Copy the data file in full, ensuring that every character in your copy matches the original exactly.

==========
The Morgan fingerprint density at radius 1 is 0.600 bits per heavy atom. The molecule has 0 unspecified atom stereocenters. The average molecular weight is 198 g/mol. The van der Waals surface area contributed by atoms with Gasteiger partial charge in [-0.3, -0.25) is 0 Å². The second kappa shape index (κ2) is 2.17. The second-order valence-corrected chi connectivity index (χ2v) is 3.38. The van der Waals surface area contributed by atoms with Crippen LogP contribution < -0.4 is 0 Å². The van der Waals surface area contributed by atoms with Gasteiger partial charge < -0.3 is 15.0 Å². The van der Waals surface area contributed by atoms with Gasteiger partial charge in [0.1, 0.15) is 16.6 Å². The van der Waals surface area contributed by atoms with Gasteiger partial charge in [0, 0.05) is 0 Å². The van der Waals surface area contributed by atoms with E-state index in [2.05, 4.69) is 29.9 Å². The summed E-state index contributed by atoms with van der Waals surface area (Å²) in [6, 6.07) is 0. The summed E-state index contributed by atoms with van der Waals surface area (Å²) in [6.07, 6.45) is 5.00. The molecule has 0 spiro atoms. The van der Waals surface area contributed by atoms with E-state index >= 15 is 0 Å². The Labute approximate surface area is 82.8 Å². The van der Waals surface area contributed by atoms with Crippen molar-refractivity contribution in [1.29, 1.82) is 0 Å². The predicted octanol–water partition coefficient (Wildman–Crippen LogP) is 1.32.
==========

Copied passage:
The Morgan fingerprint density at radius 1 is 0.600 bits per heavy atom. The molecule has 0 unspecified atom stereocenters. The average molecular weight is 198 g/mol. The van der Waals surface area contributed by atoms with Gasteiger partial charge in [-0.3, -0.25) is 0 Å². The second kappa shape index (κ2) is 2.17. The second-order valence-corrected chi connectivity index (χ2v) is 3.38. The van der Waals surface area contributed by atoms with Crippen LogP contribution < -0.4 is 0 Å². The van der Waals surface area contributed by atoms with Gasteiger partial charge < -0.3 is 15.0 Å². The van der Waals surface area contributed by atoms with Gasteiger partial charge in [0.1, 0.15) is 16.6 Å². The van der Waals surface area contributed by atoms with Gasteiger partial charge in [0, 0.05) is 0 Å². The van der Waals surface area contributed by atoms with E-state index in [2.05, 4.69) is 29.9 Å². The summed E-state index contributed by atoms with van der Waals surface area (Å²) in [6, 6.07) is 0. The summed E-state index contributed by atoms with van der Waals surface area (Å²) in [6.07, 6.45) is 5.00. The molecule has 0 spiro atoms. The van der Waals surface area contributed by atoms with E-state index >= 15 is 0 Å². The Labute approximate surface area is 82.8 Å². The van der Waals surface area contributed by atoms with Crippen molar-refractivity contribution in [1.29, 1.82) is 0 Å². The predicted octanol–water partition coefficient (Wildman–Crippen LogP) is 1.32.